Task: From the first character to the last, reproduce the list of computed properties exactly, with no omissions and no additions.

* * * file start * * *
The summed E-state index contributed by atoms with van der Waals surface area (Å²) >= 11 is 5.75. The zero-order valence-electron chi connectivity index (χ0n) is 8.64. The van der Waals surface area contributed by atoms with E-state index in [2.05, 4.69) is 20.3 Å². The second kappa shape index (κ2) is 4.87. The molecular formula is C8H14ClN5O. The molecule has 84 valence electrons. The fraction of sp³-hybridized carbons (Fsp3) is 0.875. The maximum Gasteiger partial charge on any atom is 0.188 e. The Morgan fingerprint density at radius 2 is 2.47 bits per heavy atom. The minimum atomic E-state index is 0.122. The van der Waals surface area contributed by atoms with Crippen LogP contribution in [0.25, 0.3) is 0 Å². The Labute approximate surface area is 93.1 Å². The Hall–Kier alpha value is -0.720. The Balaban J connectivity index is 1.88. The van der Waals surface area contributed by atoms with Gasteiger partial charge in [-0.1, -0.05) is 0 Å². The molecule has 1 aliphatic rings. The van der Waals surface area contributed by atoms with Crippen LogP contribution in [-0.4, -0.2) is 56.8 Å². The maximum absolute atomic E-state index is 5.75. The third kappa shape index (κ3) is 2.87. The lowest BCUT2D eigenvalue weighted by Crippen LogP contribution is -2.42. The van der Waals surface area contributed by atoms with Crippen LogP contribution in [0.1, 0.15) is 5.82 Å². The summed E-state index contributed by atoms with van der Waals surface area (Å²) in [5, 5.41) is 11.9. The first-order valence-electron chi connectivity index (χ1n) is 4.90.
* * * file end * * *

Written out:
The summed E-state index contributed by atoms with van der Waals surface area (Å²) >= 11 is 5.75. The zero-order valence-electron chi connectivity index (χ0n) is 8.64. The van der Waals surface area contributed by atoms with E-state index in [2.05, 4.69) is 20.3 Å². The second kappa shape index (κ2) is 4.87. The molecular formula is C8H14ClN5O. The molecule has 84 valence electrons. The fraction of sp³-hybridized carbons (Fsp3) is 0.875. The maximum Gasteiger partial charge on any atom is 0.188 e. The Morgan fingerprint density at radius 2 is 2.47 bits per heavy atom. The minimum atomic E-state index is 0.122. The van der Waals surface area contributed by atoms with Crippen LogP contribution in [0.25, 0.3) is 0 Å². The Labute approximate surface area is 93.1 Å². The Hall–Kier alpha value is -0.720. The Balaban J connectivity index is 1.88. The van der Waals surface area contributed by atoms with Gasteiger partial charge in [-0.1, -0.05) is 0 Å². The molecule has 1 aliphatic rings. The van der Waals surface area contributed by atoms with Crippen LogP contribution in [-0.4, -0.2) is 56.8 Å². The maximum absolute atomic E-state index is 5.75. The third kappa shape index (κ3) is 2.87. The lowest BCUT2D eigenvalue weighted by Crippen LogP contribution is -2.42. The van der Waals surface area contributed by atoms with Crippen LogP contribution in [0.1, 0.15) is 5.82 Å². The summed E-state index contributed by atoms with van der Waals surface area (Å²) in [5, 5.41) is 11.9. The first-order valence-electron chi connectivity index (χ1n) is 4.90.